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Hwange Colliery mine workers’ spouses march against mine management

30/01/2018 00:00:00
by Staff reporter

Hwange Colliery Company Limited (HCCL) workers’ spouses Monday staged a peaceful demonstration demanding payment of their husbands’ dues.

They also demanded the resignation of Managing Director Engineer Thomas S. Makore for breaching a 2016 High Court order compelling the management to pay workers’ salary arrears.

Hundreds of women staged a sit in demo at the production site mainly the Open cast and three main underground mines.

Workers Union representatives revealed that the management has failed to pay them a 2, 6 percent under the scheme agreement for January 2018 but promised to pay 50 percent by end of July.

“The June 2017 payment in compliance with the court order was only 7 percent, which was 16 percent short of the 23 percent the court ordered the mine to pay its workers.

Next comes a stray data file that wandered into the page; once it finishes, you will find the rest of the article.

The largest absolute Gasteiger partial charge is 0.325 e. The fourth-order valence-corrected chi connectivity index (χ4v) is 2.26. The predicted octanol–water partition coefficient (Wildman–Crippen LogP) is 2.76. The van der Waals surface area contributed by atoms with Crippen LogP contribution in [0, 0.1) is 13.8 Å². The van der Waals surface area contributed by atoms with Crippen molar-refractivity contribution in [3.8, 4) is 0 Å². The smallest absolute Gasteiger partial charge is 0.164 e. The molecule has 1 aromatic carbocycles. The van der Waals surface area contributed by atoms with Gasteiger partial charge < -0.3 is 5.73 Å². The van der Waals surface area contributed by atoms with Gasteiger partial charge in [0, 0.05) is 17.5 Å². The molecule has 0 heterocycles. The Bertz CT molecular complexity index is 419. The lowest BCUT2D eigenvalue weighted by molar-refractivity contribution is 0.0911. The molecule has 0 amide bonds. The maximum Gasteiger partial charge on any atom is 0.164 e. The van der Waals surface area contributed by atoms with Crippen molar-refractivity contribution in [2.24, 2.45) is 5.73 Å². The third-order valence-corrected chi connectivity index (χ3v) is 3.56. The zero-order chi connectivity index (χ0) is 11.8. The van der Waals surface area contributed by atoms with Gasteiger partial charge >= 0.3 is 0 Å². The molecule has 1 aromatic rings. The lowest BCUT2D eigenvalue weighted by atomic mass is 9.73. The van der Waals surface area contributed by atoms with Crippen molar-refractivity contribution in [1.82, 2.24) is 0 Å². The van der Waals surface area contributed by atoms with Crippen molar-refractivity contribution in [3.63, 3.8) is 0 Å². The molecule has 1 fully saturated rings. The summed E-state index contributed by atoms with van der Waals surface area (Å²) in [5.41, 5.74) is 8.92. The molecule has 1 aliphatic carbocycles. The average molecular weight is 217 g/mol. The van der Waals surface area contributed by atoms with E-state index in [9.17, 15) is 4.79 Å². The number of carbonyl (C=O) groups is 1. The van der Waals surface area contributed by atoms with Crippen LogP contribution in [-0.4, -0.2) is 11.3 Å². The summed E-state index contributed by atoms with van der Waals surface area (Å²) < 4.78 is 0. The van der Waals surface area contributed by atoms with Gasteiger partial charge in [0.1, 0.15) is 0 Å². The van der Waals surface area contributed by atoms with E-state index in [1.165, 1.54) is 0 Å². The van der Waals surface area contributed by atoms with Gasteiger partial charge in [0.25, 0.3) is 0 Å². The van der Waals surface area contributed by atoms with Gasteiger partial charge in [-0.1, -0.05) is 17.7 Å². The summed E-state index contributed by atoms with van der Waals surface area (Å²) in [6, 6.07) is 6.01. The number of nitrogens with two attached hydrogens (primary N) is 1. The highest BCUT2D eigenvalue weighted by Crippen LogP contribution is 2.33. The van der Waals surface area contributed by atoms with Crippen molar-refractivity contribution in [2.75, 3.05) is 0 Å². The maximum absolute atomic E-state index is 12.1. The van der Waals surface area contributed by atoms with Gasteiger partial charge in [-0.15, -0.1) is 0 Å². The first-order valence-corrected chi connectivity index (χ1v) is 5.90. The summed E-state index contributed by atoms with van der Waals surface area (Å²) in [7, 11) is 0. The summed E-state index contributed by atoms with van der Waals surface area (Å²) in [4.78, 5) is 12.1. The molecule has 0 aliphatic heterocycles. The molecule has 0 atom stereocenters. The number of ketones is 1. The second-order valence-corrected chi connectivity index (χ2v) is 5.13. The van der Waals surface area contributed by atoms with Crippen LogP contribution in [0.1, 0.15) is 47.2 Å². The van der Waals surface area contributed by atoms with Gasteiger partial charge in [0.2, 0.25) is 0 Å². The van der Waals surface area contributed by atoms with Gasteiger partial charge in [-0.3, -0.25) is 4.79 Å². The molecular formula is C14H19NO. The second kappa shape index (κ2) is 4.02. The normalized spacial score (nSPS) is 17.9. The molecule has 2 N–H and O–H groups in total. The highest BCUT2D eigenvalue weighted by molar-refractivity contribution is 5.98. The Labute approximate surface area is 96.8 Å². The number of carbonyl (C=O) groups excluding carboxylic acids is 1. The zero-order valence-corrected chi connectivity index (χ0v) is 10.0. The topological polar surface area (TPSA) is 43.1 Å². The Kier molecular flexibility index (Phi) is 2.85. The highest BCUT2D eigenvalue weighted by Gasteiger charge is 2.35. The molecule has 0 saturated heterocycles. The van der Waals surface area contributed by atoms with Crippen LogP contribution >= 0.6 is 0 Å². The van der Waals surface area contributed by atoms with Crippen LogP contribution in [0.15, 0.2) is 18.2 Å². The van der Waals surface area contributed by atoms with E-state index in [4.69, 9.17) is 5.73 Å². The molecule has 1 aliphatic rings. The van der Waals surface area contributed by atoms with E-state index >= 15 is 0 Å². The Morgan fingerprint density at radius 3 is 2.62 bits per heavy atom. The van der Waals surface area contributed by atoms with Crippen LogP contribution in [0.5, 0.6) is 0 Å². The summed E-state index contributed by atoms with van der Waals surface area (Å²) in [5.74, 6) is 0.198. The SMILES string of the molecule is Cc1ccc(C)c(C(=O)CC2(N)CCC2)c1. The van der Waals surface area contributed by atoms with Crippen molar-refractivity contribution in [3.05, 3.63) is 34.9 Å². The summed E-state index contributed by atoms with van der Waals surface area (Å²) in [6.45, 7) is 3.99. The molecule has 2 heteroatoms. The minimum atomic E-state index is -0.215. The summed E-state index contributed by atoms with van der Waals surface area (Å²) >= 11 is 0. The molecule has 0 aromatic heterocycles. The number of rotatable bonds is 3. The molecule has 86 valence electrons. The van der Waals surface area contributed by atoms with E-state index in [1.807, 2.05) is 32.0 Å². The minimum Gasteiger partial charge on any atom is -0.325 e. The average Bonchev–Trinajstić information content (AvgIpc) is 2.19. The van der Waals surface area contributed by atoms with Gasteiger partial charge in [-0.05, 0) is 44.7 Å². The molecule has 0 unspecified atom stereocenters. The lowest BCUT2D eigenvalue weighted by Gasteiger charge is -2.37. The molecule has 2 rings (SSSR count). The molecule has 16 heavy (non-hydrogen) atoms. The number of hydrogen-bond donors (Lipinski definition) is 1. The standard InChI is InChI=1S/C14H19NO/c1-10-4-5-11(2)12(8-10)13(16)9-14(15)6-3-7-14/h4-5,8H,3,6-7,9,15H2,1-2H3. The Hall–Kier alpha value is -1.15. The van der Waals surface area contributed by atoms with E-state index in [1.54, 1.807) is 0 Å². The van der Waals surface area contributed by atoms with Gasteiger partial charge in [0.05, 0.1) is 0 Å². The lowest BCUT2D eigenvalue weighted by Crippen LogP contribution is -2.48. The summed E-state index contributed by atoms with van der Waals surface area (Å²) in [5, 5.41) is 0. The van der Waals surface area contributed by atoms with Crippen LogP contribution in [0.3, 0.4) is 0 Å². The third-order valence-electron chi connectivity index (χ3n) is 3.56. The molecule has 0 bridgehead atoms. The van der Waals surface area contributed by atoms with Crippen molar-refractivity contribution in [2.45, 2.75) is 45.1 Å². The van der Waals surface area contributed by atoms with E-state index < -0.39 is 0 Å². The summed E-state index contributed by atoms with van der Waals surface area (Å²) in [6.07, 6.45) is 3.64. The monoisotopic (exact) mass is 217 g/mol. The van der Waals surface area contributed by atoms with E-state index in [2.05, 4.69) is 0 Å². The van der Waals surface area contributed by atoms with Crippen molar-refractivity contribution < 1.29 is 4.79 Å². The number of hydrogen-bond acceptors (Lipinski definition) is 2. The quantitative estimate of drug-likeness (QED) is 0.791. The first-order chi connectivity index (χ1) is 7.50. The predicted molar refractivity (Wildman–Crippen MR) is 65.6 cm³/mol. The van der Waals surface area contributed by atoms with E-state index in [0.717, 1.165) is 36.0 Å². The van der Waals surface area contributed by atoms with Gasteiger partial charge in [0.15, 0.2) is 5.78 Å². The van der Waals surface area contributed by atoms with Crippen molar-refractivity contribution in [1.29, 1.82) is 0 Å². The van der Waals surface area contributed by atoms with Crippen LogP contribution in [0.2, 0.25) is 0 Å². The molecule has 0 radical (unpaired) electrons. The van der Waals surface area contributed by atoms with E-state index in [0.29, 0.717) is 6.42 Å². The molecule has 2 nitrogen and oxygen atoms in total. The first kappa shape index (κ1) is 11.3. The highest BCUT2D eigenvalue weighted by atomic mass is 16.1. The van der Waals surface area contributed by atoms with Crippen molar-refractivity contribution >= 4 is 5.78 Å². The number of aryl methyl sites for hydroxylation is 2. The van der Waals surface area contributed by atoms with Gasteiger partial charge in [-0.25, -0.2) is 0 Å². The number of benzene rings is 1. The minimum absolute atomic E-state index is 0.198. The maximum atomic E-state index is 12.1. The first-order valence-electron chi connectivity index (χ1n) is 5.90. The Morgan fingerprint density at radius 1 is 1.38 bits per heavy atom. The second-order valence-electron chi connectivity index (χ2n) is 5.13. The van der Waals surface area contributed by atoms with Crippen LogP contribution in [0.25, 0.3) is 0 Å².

“A balance to be paid in December the same year was not honoured as workers got a paltry 2.6 percent. HCCL had promised to pay the 2.6 percent of the scheme arrangement every month over 36 months,” said one of the workers’ representatives who refused to be identified.

It is also alleged that Grade 1 la-1hc1 were paid September 2017 salaries in November and the Grade 1hc2, mainly artisans, plant operators and technicians to level 2H –middle managers have not received the September salaries.

Monday, tempers ran high after the workers were told that the mining company was bankrupt with Makore promising to pay the arrears when the company “coffers improve.”

According to the workers representatives, Makore’s promises helped to incense the workers some of whom who have lost their lodgings due to failure to pay rentals.

The workers have blamed Zanu PF politicians who they say brought down the company through awarding mining rights to themselves and taking away the mine business in the process.

Hwange Colliery Mine which extracts coal has, for some years, recorded losses prompting government to intervene and resuscitate the mine which was facing closure.

Efforts to contact Makore were fruitless.


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